5.3 Automatic scoring and human scoring

Correlation coefficients were calculated between the four types of human scores and the five automatic measures. The results (corrected for attenuation) are presented in Table 5. As appears from Table 5, all correlations between automatic and human scores are high. The automatic measure that shows the highest correlations with the human scores is ROS. Among the human-assigned scores, Fluency shows the highest correlations with the automatic scores. These data also provide an answer to the question we posed in section 5.1.3. The fact that aspects of pronunciation quality regarding speech timing, such as Fluency and Speech rate, are more highly correlated with automatic scores related to utterance duration than the scores on Overall pronunciation and Segmental quality reveals that the raters did their job properly. When asked to rate fluency and speech rate, they indeed paid attention to these aspects of speech timing. In other words, the high correlations between the four types of human-assigned scores (see Table 3) are most probably due to the fact that these aspects of pronunciation quality are indeed correlated with each other.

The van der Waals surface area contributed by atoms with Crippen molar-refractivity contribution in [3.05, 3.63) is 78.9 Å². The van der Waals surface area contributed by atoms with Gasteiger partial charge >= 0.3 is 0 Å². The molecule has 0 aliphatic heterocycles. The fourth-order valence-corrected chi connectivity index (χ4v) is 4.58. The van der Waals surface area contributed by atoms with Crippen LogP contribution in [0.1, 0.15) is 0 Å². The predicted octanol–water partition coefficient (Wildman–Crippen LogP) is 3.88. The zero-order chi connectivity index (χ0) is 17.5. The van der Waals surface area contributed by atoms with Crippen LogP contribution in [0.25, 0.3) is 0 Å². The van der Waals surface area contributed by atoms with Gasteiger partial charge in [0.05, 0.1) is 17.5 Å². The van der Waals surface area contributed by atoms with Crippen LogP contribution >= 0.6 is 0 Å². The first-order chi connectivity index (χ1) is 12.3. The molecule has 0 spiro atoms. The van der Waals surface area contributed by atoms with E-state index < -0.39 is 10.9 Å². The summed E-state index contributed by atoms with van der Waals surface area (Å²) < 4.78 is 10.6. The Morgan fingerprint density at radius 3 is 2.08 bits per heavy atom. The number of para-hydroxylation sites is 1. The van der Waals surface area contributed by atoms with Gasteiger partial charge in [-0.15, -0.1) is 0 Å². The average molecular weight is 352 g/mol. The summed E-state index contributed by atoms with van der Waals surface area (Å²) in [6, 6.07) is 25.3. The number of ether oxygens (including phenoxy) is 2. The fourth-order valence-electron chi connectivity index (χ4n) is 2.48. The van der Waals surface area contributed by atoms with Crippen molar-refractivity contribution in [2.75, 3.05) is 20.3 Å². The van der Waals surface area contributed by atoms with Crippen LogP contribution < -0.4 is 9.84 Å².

Table 5 Correlations between the automatic measures and the human scores Overall Segmental quality Fluency Speech rate tdur1 -0.74 -0.70 -0.90 -0.82 tdur2 -0.73 -0.68 -0.90 -0.82 MSD -0.71 -0.67 -0.88 -0.81 ROS 0.76 0.72 0.92 0.83 LL -0.73 -0.68 -0.89 -0.81

6. Discussion and conclusions